36 and his brethren, Shemaiah, Azarel, Milalai, Gilalai, Maai, Nethanel, Judah, and Hanani, with the musical instruments of David the man of God. And Ezra the scribe went before them.
37 By the Fountain Gate, in front of them, they went up the stairs of the City of David, on the stairway of the wall, beyond the house of David, as far as the Water Gate eastward.
38 The other thanksgiving choir went the opposite way, and I was behind them with half of the people on the wall, going past the Tower of the Ovens as far as the Broad Wall,
19 Her mother-in-law asked her, "Where did you glean today? Where did you work? Blessed be the man who took notice of you!" Then Ruth told her mother-in-law about the one at whose place she had been working. "The name of the man I worked with today is Boaz," she said. 20 "The Lord bless him!" Naomi said to her daughter-in-law. "He has not stopped showing his kindness to the living and the dead." She added, "That man is our close relative; he is one of our kinsman-redeemers."
12 The Lord had said to Abram, "Leave your country, your people and your father's household and go to the land I will show you.
22 That night Jacob got up and took his two wives, his two maidservants and his eleven sons and crossed the ford of the Jabbok. 23 After he had sent them across the stream, he sent over all his possessions. 24 So Jacob was left alone, and a man wrestled with him till daybreak. 25 When the man saw that he could not overpower him, he touched the socket of Jacob's hip so that his hip was wrenched as he wrestled with the man.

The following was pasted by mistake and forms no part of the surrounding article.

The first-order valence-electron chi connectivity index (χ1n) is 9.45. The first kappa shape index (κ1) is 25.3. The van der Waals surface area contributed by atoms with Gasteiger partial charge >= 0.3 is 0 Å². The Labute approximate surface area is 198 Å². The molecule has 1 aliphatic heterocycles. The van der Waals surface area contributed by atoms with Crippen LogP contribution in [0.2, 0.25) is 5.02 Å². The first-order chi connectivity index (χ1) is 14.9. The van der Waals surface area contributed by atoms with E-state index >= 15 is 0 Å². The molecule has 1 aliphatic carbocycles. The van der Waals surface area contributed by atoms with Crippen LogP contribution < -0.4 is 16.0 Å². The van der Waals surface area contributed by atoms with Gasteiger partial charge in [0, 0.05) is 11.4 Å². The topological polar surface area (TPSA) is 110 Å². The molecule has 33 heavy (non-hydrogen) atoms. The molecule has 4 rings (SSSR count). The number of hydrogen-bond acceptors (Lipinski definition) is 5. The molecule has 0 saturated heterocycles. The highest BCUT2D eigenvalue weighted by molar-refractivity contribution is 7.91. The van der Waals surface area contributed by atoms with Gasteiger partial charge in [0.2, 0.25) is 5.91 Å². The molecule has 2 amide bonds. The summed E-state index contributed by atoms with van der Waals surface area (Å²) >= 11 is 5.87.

18 But in fact God has arranged the parts in the body, every one of them, just as he wanted them to be.
14 For if you remain silent at this time, relief and deliverance for the Jews will arise from another place, but you and your father's family will perish. And who knows but that you have come to royal position for such a time as this?"
15 "If you love me, you will obey what I command.
12 Therefore, brothers, we have an obligation — but it is not to the sinful nature, to live according to it. 13 For if you live according to the sinful nature, you will die; but if by the Spirit you put to death the misdeeds of the body, you will live, 14 because those who are led by the Spirit of God are sons of God.
16 Shadrach, Meshach and Abednego replied to the king, "O Nebuchadnezzar, we do not need to defend ourselves before you in this matter. 17 If we are thrown into the blazing furnace, the God we serve is able to save us from it, and he will rescue us from your hand, O king. 18 But even if he does not, we want you to know, O king, that we will not serve your gods or worship the image of gold you have set up."
8 Although he was a son, he learned obedience from what he suffered
16 Don't you know that when you offer yourselves to someone to obey him as slaves, you are slaves to the one whom you obey — whether you are slaves to sin, which leads to death, or to obedience, which leads to righteousness?
2 This is how we know that we love the children of God: by loving God and carrying out his commands. 3 This is love for God: to obey his commands. And his commands are not burdensome,